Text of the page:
Dunmow restaurants face heavy fines after illegal workers arrested
Immigration chiefs arrested 13 illegal workers at two of Dunmow’s Indian restaurants last week – leaving the businesses staring down the barrel of a maximum £130,000 fine.
Home Office enforcement officers, acting on intelligence, conducted simultaneous raids on Jalsa Ghar in Stortford Road and Pride of Sylhet in High Street last Thursday evening (December 5) .
Checks revealed that eight members of staff at Jalsa Ghar and five at Pride of Sylhet were breaking the UK’s immigration rules.
All 13 offenders were Bangladeshi men ranging in age from 22 to 54. Eight had overstayed their visas, three had entered the UK illegally and two were working in breach of their visa conditions, the Home Office said.
Two of the men, both aged 34, have been taken into immigration detention pending their return to Bangladesh.
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The others were released on immigration bail to report to the Home Office while work to remove them from the country is carried out.
The businesses now face potential fines of up to £10,000 for each of the illegal workers unless they can demonstrate that appropriate pre-employment checks were carried out, such as seeing a passport or Home Office document.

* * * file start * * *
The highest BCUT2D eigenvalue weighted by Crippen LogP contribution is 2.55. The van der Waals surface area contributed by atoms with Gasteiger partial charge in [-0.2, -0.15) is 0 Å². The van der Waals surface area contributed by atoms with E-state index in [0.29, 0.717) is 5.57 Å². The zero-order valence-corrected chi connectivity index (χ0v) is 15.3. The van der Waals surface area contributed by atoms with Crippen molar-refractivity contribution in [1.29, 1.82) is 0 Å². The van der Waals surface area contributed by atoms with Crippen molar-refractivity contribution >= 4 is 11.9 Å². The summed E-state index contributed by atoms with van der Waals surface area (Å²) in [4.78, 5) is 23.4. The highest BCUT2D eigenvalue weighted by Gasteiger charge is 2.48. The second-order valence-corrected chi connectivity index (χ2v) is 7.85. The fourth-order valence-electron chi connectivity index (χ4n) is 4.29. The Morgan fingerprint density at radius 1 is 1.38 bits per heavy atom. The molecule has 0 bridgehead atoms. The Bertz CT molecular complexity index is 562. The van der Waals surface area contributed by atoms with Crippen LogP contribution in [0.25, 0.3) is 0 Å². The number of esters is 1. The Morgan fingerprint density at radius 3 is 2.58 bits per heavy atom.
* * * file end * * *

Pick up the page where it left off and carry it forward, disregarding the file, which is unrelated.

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Speaking to the Broadcast, Zia Chowdhury, who is joint manager of the two restaurants alongside business partner Omar Sharif, said employment checks were carried out but that some of the men had provided fake documents.
“Even the immigration officer said the fake documents we were given were good ones and we weren’t to know,” he said.
“There were also a number of students here whose visas were breached because they weren’t attending college – but it’s not my duty to make sure they are attending, I’ve got a business to run.
“We have now been advised by Immigration Enforcement of other things we can check, so have learned our lesson.
“We wouldn’t defraud anybody. Me and Omar have been in business for 16 years and are very successful at what we do – we are hard working people.
“We both live in Dunmow and are part of the community so we wouldn’t do anything to damage our reputation. Money isn’t everything in life.”
Phil Schinkel, from Home Office Immigration Enforcement, said: “Of the 19 people we encountered on the visits more than two thirds were working illegally. Employers have a legal responsibility to ensure their foreign staff are entitled to work in the UK.”
“Illegal working is not victimless. It undercuts honest employers, cheats legitimate job hunters and defrauds the public purse.”